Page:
What is a short Sale? The situation is that the property owner (house or land) owes more than the property is worth in the current real estate marketplace and the bank has agreed to accept less than is owed as the payoff.
The motivator for the lender is that the owner cannot pay his debt and a short sale is less expensive than foreclosing. The owner cannot make any money from a Short Sale. Though the owner will take a credit report hit, it will hopefully be for a shorter period of time than had the bank foreclosed.
It’s a making lemonade from lemons scenario: the goal is to diminish the pain for all parties all as much as is possible.
Typically, the lender’s Loss Mitigation department handles Short Sales. They will evaluate the situation. An appraisal or a BPO (Broker’s Price Opinion) is used to determine current market value so that the shortfall can be estimated.
For buyers of a Short Sale property, it can be Opportunity Time but this is definitely a proceed with caution situation.
What can go wrong?
It’s a slow process. four to five months is not unusual. Multiple layers of approval may be necessary. If there are also junior lien-holders such as a second mortgage holders or HOA (Homeowners Association), they may need to approve the Short Sale too. Since these are in a secondary position and unlikely to get paid when there is a shortfall, they may prevent a Short Sale. If there is mortgage insurance on the loan, the insurer is also likely to be a party to Short Sale negotiations as they may be asked to pay out a claim to offset the lender's loss in the short sale.
Not surprisingly, short sale deals have a high failure rate and often do not close in time to prevent foreclosure when they are not handled by a knowledgeable and experienced professional Short Sale negotiators: Realtors who are Short Sale certified (SFR, a National Association of Realtors® designation given to Realtors® who have completed the mandated education requirements), loss mitigation specialists, and real state attorneys who specialize in Short Sales are often brought in to handle Short Sale transactions.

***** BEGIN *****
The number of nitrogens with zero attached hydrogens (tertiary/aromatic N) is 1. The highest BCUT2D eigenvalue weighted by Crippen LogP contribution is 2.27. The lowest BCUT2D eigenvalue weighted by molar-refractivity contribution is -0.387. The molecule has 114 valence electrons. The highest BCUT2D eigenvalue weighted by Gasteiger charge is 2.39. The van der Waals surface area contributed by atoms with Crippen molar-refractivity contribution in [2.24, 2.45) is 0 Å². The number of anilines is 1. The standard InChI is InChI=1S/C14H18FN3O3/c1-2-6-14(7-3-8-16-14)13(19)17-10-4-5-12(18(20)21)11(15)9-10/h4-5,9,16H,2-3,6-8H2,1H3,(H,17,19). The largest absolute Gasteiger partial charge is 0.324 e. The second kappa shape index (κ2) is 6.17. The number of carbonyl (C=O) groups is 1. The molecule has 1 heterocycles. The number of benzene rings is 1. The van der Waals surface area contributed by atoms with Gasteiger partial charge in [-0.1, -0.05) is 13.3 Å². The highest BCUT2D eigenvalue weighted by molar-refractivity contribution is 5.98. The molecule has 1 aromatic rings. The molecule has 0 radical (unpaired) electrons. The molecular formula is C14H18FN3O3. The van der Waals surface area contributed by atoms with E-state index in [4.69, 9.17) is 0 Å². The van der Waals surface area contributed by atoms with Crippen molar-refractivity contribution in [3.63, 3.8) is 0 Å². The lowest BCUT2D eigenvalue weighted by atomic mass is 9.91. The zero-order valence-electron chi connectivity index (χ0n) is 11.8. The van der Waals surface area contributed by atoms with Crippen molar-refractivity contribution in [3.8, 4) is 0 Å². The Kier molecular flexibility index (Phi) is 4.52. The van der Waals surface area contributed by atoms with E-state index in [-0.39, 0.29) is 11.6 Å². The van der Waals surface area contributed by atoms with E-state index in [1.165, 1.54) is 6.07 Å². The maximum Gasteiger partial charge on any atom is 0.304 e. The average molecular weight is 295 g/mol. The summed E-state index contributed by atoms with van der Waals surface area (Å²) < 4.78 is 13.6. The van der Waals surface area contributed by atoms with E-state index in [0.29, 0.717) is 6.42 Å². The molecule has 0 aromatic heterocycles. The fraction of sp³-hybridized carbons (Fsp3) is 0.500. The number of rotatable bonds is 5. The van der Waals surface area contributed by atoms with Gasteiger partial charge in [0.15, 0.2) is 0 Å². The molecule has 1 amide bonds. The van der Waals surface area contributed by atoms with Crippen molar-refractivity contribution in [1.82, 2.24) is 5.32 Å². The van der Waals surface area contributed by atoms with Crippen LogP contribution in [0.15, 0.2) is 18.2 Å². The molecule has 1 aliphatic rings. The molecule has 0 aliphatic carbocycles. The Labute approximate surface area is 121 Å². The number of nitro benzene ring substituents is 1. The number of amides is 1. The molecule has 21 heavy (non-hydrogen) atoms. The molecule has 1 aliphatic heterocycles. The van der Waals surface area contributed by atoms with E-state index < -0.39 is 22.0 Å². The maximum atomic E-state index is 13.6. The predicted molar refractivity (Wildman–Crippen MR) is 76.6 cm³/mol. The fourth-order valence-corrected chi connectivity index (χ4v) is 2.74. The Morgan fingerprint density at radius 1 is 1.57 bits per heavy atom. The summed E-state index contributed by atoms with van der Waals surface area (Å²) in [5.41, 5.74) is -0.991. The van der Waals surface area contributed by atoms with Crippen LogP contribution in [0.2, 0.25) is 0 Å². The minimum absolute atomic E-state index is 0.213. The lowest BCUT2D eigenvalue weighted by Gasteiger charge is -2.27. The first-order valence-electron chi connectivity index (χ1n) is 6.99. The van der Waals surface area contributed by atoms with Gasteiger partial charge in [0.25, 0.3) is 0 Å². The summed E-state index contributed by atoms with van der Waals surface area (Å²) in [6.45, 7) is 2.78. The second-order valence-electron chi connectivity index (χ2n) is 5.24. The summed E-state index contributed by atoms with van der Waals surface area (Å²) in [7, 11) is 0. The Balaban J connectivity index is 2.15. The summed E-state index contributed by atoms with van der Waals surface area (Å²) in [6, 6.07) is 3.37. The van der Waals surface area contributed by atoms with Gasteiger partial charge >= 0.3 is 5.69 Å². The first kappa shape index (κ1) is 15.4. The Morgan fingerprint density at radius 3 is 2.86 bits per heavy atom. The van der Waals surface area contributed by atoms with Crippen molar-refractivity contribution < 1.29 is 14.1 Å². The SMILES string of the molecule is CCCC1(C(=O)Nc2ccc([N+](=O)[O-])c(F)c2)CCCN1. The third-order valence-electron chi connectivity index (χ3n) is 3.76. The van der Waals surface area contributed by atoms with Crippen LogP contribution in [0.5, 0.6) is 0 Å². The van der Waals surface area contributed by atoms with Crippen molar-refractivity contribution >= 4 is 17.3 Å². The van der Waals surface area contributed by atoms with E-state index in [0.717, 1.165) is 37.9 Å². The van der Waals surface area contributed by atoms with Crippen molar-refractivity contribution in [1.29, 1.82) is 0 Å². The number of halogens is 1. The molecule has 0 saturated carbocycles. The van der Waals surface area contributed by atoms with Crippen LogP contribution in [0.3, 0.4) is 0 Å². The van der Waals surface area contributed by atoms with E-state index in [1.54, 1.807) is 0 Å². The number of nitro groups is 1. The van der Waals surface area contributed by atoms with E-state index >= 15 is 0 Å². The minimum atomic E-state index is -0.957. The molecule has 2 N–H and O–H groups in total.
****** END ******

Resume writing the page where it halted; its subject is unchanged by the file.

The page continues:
Both lender and owner/borrower must consent to a short sale. But just because a property is listed for sale as a Short Sale, that does not mean that negotiations are not ongoing. The borrower may be able to save his home by bringing past due payments current or he may not be willing to agree to the terms the bank wants and he may force foreclosure. If the bank feels the sales price is too low, they may say no to an Offer. Any short sale listing includes a warning that the bank must approve the sale. Lastly, a property could still go into foreclosure while the potential buyer is doing inspections and appraisals so the buyer also has risks. "Bank Approved Short Sale" on the listing indicates that, at the least, the bank is willing to consider a short sale position.
Depending on the deal made, there may be tax consequences for the owner of the property so it is important to consult an attorney and a CPA before agreeing to the lender's proposal. By nature, all short sales will have a deficiency balance. Laws governing the right of the lender to pursue a borrower for the deficiency balance vary state to state. States considered recourse states allow the lender to pursue. Non-recourse states generally prevent this, though some allow pursuit of deficiency though set forth limits on the amount that can be pursued. If a lender can legally pursue the deficiency and does not specifically waive its right to pursue the deficiency, the borrower is at risk for a deficiency judgement. Once a short sale has been completed, a Chapter 7 bankruptcy is a possible remedy the borrower can use to remove the risk of the deficiency or discharge the judgment itself.
Short sale success rates vary from state to state and from bank to bank. Some banks are easier to work with than others. Taking ownership of a Short Sale property can take 6 months and any buyer needs to take a longer than normal time frame into consideration since the earnest money will be tied up during the process.
Short Sales are complicated. If you are a buyer interested in researching Short Sales and Foreclosure properties, make sure you are working with an SFR certified Realtor. ®